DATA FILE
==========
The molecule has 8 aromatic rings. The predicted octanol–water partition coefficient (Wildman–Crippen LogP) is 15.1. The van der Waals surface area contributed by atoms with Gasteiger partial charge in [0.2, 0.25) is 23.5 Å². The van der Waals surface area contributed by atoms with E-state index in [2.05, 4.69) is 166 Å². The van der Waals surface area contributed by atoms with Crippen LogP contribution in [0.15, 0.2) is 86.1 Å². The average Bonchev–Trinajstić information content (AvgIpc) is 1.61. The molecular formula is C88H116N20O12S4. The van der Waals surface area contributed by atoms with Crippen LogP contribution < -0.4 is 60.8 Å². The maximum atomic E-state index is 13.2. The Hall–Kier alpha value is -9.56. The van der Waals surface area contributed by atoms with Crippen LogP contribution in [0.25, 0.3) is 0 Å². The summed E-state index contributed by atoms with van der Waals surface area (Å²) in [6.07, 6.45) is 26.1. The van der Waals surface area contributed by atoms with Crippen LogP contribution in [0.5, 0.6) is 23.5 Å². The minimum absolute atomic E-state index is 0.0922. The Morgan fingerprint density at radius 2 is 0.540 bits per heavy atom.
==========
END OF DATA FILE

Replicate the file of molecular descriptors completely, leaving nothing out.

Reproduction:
The molecule has 8 aromatic rings. The predicted octanol–water partition coefficient (Wildman–Crippen LogP) is 15.1. The van der Waals surface area contributed by atoms with Gasteiger partial charge in [0.2, 0.25) is 23.5 Å². The van der Waals surface area contributed by atoms with E-state index in [2.05, 4.69) is 166 Å². The van der Waals surface area contributed by atoms with Crippen LogP contribution in [0.15, 0.2) is 86.1 Å². The average Bonchev–Trinajstić information content (AvgIpc) is 1.61. The molecular formula is C88H116N20O12S4. The van der Waals surface area contributed by atoms with Crippen LogP contribution < -0.4 is 60.8 Å². The maximum atomic E-state index is 13.2. The Hall–Kier alpha value is -9.56. The van der Waals surface area contributed by atoms with Crippen LogP contribution in [0.25, 0.3) is 0 Å². The summed E-state index contributed by atoms with van der Waals surface area (Å²) in [6.07, 6.45) is 26.1. The van der Waals surface area contributed by atoms with Crippen LogP contribution in [0.5, 0.6) is 23.5 Å². The minimum absolute atomic E-state index is 0.0922. The Morgan fingerprint density at radius 2 is 0.540 bits per heavy atom.